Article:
On Sept. 17, the Muslim Student Association (MSA) sponsored a Rollins Improv Players (RIP) show based on the theme of misunderstanding. The show starred the usual cast of characters improvising scenes while also incorporating suggestions collected from the audience prior to the show regarding their views on misunderstanding, clarity and fraternity and sorority life. While most of the scenes contained the usual fast-paced RIP humor, such as when Dr. David Charles (Dr. D) of the theatre department proclaimed, “I’m a cross dresser, Shannon, I’m not gay,” there were also more somber moments that reflected on how prevalent and unfortunate incomprehension can be.
Following the show, the chairs in the Fred Stone Theatre were rearranged into a circle and Dr. D facilitated a discussion about personal stories regarding misunderstanding. Though at first people were hesitant to open up to one another, one man’s story ultimately broke the ice and after that, the conversation flowed pretty easily. He told about a young white boy who was bullied by a few black kids; afterward, the boy was reluctant to share this with anyone because he did not want to come across as racist toward black people. The man concluded that racism can go both ways: “people forget that racism can be reversed… it is a universal thing.”
The rest of the discussion touched upon other misunderstandings, including culture, religion and sexual orientation. Alexis Riley ’13 shared a story about one of her former teachers who was a lesbian. Riley said that at first she was apprehensive about having a gay teacher, but once she got to know the teacher, her opinion completely changed. “Once you get to know someone,” Riley said, “You realize how beautiful they really are.” Some outside visitors also offered their tales of misunderstanding. One young Muslim woman spoke of being subjected to extra attention at airports and how in grade school other kids teased her for her apparel. However, since then, she says, situations have improved, and she does not let those sorts of things bother her. “I think part of [overcoming prejudice] is it helps to be confident in yourself.”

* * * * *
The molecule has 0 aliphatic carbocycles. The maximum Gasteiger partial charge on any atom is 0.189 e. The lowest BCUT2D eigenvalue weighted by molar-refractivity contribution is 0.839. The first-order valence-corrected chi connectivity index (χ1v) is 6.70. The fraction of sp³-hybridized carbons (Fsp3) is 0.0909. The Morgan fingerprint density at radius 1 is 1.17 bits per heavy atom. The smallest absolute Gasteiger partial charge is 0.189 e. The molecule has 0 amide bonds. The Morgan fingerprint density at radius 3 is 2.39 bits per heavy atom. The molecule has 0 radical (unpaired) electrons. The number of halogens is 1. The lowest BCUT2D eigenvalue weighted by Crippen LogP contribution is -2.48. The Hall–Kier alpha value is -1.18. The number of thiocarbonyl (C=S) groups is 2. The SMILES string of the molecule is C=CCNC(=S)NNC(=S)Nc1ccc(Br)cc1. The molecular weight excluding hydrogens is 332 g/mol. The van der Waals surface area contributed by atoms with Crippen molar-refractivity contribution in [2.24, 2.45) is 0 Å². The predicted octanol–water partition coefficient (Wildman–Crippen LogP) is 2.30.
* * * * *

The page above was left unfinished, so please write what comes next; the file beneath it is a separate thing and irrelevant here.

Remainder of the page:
In most cases, misunderstandings are blown out of proportion and if people were less into labeling themselves as a way to fi nd their identity, there would be less incomprehension in the world. So whether one assumes that Dr. D is from England because of his accent or someone has erroneous beliefs about a person based off of his or her sexual orientation, misunderstanding is a common occurrence in the world; maybe if RIP hosts more shows like this in the future and people in general become more aware of common misconceptions, eventually there will be no more misunderstanding anywhere.